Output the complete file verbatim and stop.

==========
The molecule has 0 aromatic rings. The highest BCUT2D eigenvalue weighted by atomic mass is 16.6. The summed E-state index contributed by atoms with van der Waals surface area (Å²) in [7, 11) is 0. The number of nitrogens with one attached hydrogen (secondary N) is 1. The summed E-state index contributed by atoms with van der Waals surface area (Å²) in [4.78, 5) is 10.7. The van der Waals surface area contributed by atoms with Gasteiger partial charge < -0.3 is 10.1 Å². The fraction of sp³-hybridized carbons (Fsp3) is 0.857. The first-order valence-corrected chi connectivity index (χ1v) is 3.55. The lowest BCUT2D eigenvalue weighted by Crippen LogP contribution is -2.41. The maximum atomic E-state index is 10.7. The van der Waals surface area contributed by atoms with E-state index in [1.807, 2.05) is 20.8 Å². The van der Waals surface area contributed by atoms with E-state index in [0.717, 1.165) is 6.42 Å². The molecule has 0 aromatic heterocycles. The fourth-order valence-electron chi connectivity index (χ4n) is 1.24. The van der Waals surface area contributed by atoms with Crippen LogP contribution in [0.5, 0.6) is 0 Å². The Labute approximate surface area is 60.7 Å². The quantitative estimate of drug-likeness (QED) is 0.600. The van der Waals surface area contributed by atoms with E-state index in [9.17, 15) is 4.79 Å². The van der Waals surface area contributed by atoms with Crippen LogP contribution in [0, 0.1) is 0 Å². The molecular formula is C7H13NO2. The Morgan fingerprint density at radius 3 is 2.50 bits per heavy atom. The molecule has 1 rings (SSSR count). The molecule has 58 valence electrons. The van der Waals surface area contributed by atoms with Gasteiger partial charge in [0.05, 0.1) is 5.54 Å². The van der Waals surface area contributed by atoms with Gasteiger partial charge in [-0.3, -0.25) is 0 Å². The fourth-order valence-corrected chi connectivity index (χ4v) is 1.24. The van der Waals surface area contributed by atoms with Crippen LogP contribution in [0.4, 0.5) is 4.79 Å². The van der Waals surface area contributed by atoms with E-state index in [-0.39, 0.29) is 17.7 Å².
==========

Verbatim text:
The molecule has 0 aromatic rings. The highest BCUT2D eigenvalue weighted by atomic mass is 16.6. The summed E-state index contributed by atoms with van der Waals surface area (Å²) in [7, 11) is 0. The number of nitrogens with one attached hydrogen (secondary N) is 1. The summed E-state index contributed by atoms with van der Waals surface area (Å²) in [4.78, 5) is 10.7. The van der Waals surface area contributed by atoms with Gasteiger partial charge < -0.3 is 10.1 Å². The fraction of sp³-hybridized carbons (Fsp3) is 0.857. The first-order valence-corrected chi connectivity index (χ1v) is 3.55. The lowest BCUT2D eigenvalue weighted by Crippen LogP contribution is -2.41. The maximum atomic E-state index is 10.7. The van der Waals surface area contributed by atoms with E-state index in [1.807, 2.05) is 20.8 Å². The van der Waals surface area contributed by atoms with E-state index in [0.717, 1.165) is 6.42 Å². The molecule has 0 aromatic heterocycles. The fourth-order valence-electron chi connectivity index (χ4n) is 1.24. The van der Waals surface area contributed by atoms with Crippen LogP contribution in [0.5, 0.6) is 0 Å². The Labute approximate surface area is 60.7 Å². The quantitative estimate of drug-likeness (QED) is 0.600. The van der Waals surface area contributed by atoms with E-state index in [9.17, 15) is 4.79 Å². The van der Waals surface area contributed by atoms with Crippen LogP contribution in [0, 0.1) is 0 Å². The molecular formula is C7H13NO2. The Morgan fingerprint density at radius 3 is 2.50 bits per heavy atom. The molecule has 1 rings (SSSR count). The molecule has 58 valence electrons. The van der Waals surface area contributed by atoms with Gasteiger partial charge in [0.05, 0.1) is 5.54 Å². The van der Waals surface area contributed by atoms with Gasteiger partial charge in [-0.3, -0.25) is 0 Å². The fourth-order valence-corrected chi connectivity index (χ4v) is 1.24. The van der Waals surface area contributed by atoms with Crippen LogP contribution in [0.4, 0.5) is 4.79 Å². The van der Waals surface area contributed by atoms with E-state index in [-0.39, 0.29) is 17.7 Å².